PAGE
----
Our particular spot in the Highlands may have escaped the snow during the big freeze recently, but we weren’t immune to the sub zero temperatures.
One night everything froze on the farm, from the scrapers to the pasteuriser. Even the downpipe from our bath in the older part of the farmhouse was frozen solid, which meant showers downstairs for the girls for a few days.
Nick’s phone was buzzing constantly with alerts about robotic failure, particularly the night the mercury plummeted to below -10C. All he could do was pop a couple of space heaters into the robot rooms to encourage them to defrost, which they did eventually.
The weather affected the production unit too, with all the water pipes connecting to the machinery frozen so that Rosie couldn’t pasteurise any milk or make ice-cream. Again, it was a waiting game for everything to warm up, with a little help from heaters, before things could get back to normal.
Since then, Nick has been to Brussels on the penultimate leg of the Rural Leadership Programme he has been participating in since October last year.
Run by Scottish Enterprise in association with Highlands and Islands Enterprise, this was the first time in several years that there have been any Highland participants on the scheme – surprising given the rural makeup of the region.
The three-day trip to Brussels and London saw every hour of the team’s day occupied with a number of presentations and discussions at Scotland House, a tour of the European Parliament, then back on the Eurostar and straight to the House of Commons to meet their local MPs including Jamie Stone, brother of Rory of Highland Fine Cheeses, who buys the bulk of our milk (it’s a small world).
What Nick took away from the enlightening European excursion was that things do not look good for farming post-Brexit, with no representation of UK rural interests in Europe.
The underlying message from the various advisers that spoke to Nick and his fellow participants in Brussels was that come next March, rural businesses will still be subject to if not the same, a version of the current EU regulations (due to the lack of time to formulate new ones) but Britain will no longer have any negotiating powers in Europe.
It’s serious stuff and the visit has obviously given Nick a lot to think about in terms of the Scottish rural landscape.
Meanwhile, back on a more local level – and as Nick made his way up from London – our honesty cash box was broken into. A friend alerted me to the theft when she visited to buy milk, messaging me photos of the honesty box all busted open and a trail of small change on the floor. It took place at 3.15pm when Mollie and I were inside the house (Daisy was on a playdate) and Scott was working in the top shed, next to the shop. Scott even saw the two young culprits, but assumed they were in buying ice-cream rather than making off with the cash. Naturally, we were all completely shocked and sickened.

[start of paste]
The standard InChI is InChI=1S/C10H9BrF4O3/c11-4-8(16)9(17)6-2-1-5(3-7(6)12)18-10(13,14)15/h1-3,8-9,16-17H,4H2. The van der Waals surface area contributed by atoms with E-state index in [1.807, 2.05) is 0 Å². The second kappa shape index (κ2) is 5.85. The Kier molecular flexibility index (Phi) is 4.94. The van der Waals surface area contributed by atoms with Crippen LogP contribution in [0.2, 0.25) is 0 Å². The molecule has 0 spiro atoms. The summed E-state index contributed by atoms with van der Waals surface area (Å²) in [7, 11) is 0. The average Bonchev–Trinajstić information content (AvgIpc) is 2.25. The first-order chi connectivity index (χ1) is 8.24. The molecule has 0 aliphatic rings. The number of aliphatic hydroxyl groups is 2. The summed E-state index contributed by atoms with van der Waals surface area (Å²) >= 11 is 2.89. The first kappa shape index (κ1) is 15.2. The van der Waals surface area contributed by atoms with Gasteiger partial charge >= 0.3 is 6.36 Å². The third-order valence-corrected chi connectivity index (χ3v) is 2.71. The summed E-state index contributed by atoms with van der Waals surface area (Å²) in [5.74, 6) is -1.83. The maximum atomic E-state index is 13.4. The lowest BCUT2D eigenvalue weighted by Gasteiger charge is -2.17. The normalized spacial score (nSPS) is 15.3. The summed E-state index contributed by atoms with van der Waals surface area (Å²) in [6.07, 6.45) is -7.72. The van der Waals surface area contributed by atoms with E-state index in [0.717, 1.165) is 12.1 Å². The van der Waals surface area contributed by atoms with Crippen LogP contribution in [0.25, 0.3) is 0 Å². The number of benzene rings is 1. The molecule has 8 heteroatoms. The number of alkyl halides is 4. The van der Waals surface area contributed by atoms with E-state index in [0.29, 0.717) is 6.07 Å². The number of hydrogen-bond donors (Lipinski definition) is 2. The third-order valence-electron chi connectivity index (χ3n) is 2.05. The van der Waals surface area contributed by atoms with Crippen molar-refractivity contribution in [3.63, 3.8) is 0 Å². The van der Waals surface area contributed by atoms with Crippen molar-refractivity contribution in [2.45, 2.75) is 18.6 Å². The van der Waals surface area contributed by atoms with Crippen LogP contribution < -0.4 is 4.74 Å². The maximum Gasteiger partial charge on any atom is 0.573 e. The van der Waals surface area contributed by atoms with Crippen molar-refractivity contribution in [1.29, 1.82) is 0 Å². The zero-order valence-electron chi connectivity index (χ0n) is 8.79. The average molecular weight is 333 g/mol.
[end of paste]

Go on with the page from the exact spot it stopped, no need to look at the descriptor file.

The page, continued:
In the two years we have had an honesty shop here on the farm, there has been absolutely no problem with theft (true there has been the odd incident of payment made by pound notes, old pound coins, American dollars and even a few branded locker/trolley tokens, but never stealing.)
Unfortunately, and some will say naively, we never took the precaution of installing CCTV but we now feel we have to – for our own security as well as that of the shop.
The disappointment and sadness we feel about this opportunistic theft has been tempered by the overwhelming support of our many loyal and honest customers. As soon as Nick posted a message on Facebook to say what had happened, there were hundreds of comments – of outrage, disgust but mainly of sympathy.
Moving on to happier news, I was lucky – as ever – to be treated to a most wonderful Mother’s Day last Sunday by Nick and the girls, starting with poached eggs on toast and my favourite cinnamon pastries accompanied by a raft of handmade cards, gifts and a song from Daisy.
Then it was on to grand Victorian shooting lodge, Coul House, with Uncle John, our lovely mums and my amazing 90-year- old gran for a proper old fashioned afternoon tea, finished off with a walk around the delightful fairy trail with the girls, high as kites after all the homemade tablet.
I was thoroughly spoiled and only felt a tiny bit guilty that I didn’t make it to the Inverness half marathon where I had intended to run a 5k (all but one of the other mums opted out too).
Training will start again next week for the Race for Life in May – it’s the least I can aim for especially as my friend Nicola has just had her team’s place confirmed for this year’s Highland Cross challenge (a 20-mile walk followed by a 30-mile cycle – eek!).
Another team of four gal pals, including Nick’s cousin, is doing a 500-mile charity cycle between London and Paris in the summer. Good luck to everyone. I am in total awe.
Easter first though and we are looking forward to a few days with Daisy and Mollie’s cousins, who will visit from London, before an eagerly anticipated family holiday in Orkney.
It will be our first visit to the islands which we’ve heard so much about from friends and we are fortunate to have a friend who lives in Stromness, the talented photographer Rebecca Marr, who has already whetted our appetites with a wealth of inside information on the best attractions.
We can’t wait to experience a taste of Orcadian life.
NEXT MONTH: Start of the season
Rootfield Farm is on the Black Isle, 10 miles north of Inverness, where Jo lives with husband Nick, a fourth-generation dairy farmer, their daughters Daisy and Mollie, and 150 cows.